So, to reiterate — nothing new here. The
vi units remain as they were in the specs before the change. This ensures backward compatibility.
Now, things get interesting when we get into large and small viewport-percentage units. As the name implies, these units put specific requirements on how the UA should size its viewport.
For large viewport units, the viewport must be sized to allow for the largest possible viewport, assuming any dynamic browser UI is retracted. This allows the developer to make their designs fill the entire viewport while keeping in mind that the browser UI could overlap at least part of it.
This large viewport variant starts with
lv* and includes
For small viewport units, it’s the exact opposite. In their case, the viewport must be sized assuming any dynamic interface is expanded, determining the smallest possible viewport. This ensures that the developer’s designs fill the entire viewport when the UA interface is expanded, while possibly leaving empty spaces when the UI is retracted.
This small viewport variant starts with
sv* and includes
Lastly, there are also dynamic viewport-percentage units. These will allow developers to use the “historical” behavior where the viewport sizing — and thus units values — depend upon whether the browser interface is expanded or retracted.
While this means more control and choice for developers, this variant comes with a warning.
Using it can cause the content to shift, degrading the UX. Other things to consider are the performance hit and possible animations during recalculations. Those can either improve or further degrade the UX, depending on UA’s implementation.
The dynamic viewport variant starts with
dv* and includes
Overall, the new viewport-relative units in the specification mean developers have more precise control over the decisions they make about how their designs should behave in relation to their users’ viewports.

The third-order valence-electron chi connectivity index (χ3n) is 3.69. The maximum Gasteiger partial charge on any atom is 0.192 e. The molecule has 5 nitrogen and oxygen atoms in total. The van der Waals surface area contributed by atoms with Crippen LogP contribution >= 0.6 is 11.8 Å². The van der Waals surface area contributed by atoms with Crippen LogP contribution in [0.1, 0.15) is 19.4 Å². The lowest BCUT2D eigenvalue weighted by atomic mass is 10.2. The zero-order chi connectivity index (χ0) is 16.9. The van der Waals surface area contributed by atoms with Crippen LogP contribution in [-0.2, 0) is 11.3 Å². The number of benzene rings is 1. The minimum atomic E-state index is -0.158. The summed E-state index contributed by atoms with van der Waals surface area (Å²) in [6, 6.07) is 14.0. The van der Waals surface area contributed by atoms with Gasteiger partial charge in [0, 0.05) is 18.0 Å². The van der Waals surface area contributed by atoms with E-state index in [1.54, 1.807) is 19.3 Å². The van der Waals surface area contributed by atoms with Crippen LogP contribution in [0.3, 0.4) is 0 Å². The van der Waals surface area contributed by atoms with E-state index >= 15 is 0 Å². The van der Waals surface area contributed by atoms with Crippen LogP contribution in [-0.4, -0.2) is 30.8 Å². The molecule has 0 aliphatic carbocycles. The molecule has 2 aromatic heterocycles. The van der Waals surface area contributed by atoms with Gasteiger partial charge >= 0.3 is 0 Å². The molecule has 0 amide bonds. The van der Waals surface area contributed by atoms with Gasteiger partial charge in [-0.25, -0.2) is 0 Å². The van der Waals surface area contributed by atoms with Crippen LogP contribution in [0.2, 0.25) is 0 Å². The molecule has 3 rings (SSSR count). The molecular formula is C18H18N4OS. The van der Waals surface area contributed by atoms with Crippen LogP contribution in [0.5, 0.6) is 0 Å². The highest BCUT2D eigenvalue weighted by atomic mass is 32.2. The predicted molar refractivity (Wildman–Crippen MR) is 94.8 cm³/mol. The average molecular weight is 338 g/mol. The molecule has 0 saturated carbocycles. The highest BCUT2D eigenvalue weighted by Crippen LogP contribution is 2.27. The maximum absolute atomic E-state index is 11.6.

However, with great power comes great responsibility. When the new units eventually arrive in browsers, for developers, it’ll mean not only one more thing to control but also one more thing to keep in mind. While vendors will definitely do their best to implement the units wisely, it’ll now be even more important for developers to ensure and deliver a good user experience than before.
As web frontends get increasingly complex, resource-greedy features demand more and more from the browser. If you’re interested in monitoring and tracking client-side CPU usage, memory usage, and more for all of your users in production, try LogRocket.
LogRocket is like a DVR for web and mobile apps, recording everything that happens in your web app, mobile app, or website. Instead of guessing why problems happen, you can aggregate and report on key frontend performance metrics, replay user sessions along with application state, log network requests, and automatically surface all errors.
Modernize how you debug web and mobile apps — start monitoring for free.
Leptos is an amazing Rust web frontend framework that makes it easier to build scalable, performant apps with beautiful, declarative UIs.
We spoke with Dom about his approach to balancing innovation with handling tech debt and to learn how he stays current with technology.
Vite is a versatile, fast, lightweight build tool with an exceptional DX. Let’s explore when and why you should adopt Vite in your projects.